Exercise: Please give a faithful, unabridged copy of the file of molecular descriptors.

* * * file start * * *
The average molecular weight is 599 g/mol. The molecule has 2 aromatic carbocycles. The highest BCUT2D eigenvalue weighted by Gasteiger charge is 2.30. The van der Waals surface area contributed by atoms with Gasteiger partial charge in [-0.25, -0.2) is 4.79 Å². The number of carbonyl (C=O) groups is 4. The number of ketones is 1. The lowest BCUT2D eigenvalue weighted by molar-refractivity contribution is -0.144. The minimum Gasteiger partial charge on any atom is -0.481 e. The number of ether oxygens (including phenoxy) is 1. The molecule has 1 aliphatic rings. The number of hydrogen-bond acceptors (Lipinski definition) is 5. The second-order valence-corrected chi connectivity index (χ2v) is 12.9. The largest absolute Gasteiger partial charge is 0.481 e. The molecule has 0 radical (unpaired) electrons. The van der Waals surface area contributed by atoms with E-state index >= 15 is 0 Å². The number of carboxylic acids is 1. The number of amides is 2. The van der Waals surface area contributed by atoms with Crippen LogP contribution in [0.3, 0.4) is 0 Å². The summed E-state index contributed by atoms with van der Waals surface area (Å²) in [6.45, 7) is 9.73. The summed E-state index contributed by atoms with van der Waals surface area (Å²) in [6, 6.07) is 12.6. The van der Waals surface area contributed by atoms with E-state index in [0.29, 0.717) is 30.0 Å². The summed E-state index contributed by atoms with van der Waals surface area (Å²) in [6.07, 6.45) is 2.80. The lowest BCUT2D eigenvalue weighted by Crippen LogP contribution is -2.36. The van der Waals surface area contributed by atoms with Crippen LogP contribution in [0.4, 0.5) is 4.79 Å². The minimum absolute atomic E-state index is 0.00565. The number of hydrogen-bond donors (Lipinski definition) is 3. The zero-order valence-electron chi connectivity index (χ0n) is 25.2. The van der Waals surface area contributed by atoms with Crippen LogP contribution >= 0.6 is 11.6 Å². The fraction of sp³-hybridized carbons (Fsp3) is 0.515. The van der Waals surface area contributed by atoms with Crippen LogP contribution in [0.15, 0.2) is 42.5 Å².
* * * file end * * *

The average molecular weight is 599 g/mol. The molecule has 2 aromatic carbocycles. The highest BCUT2D eigenvalue weighted by Gasteiger charge is 2.30. The van der Waals surface area contributed by atoms with Gasteiger partial charge in [-0.25, -0.2) is 4.79 Å². The number of carbonyl (C=O) groups is 4. The number of ketones is 1. The lowest BCUT2D eigenvalue weighted by molar-refractivity contribution is -0.144. The minimum Gasteiger partial charge on any atom is -0.481 e. The number of ether oxygens (including phenoxy) is 1. The molecule has 1 aliphatic rings. The number of hydrogen-bond acceptors (Lipinski definition) is 5. The second-order valence-corrected chi connectivity index (χ2v) is 12.9. The largest absolute Gasteiger partial charge is 0.481 e. The molecule has 0 radical (unpaired) electrons. The van der Waals surface area contributed by atoms with E-state index >= 15 is 0 Å². The number of carboxylic acids is 1. The number of amides is 2. The van der Waals surface area contributed by atoms with Crippen LogP contribution in [0.3, 0.4) is 0 Å². The summed E-state index contributed by atoms with van der Waals surface area (Å²) in [6.45, 7) is 9.73. The summed E-state index contributed by atoms with van der Waals surface area (Å²) in [6, 6.07) is 12.6. The van der Waals surface area contributed by atoms with E-state index in [0.29, 0.717) is 30.0 Å². The summed E-state index contributed by atoms with van der Waals surface area (Å²) in [6.07, 6.45) is 2.80. The lowest BCUT2D eigenvalue weighted by Crippen LogP contribution is -2.36. The van der Waals surface area contributed by atoms with Crippen LogP contribution in [0.4, 0.5) is 4.79 Å². The minimum absolute atomic E-state index is 0.00565. The number of hydrogen-bond donors (Lipinski definition) is 3. The zero-order valence-electron chi connectivity index (χ0n) is 25.2. The van der Waals surface area contributed by atoms with Crippen LogP contribution >= 0.6 is 11.6 Å². The fraction of sp³-hybridized carbons (Fsp3) is 0.515. The van der Waals surface area contributed by atoms with Crippen LogP contribution in [0.15, 0.2) is 42.5 Å².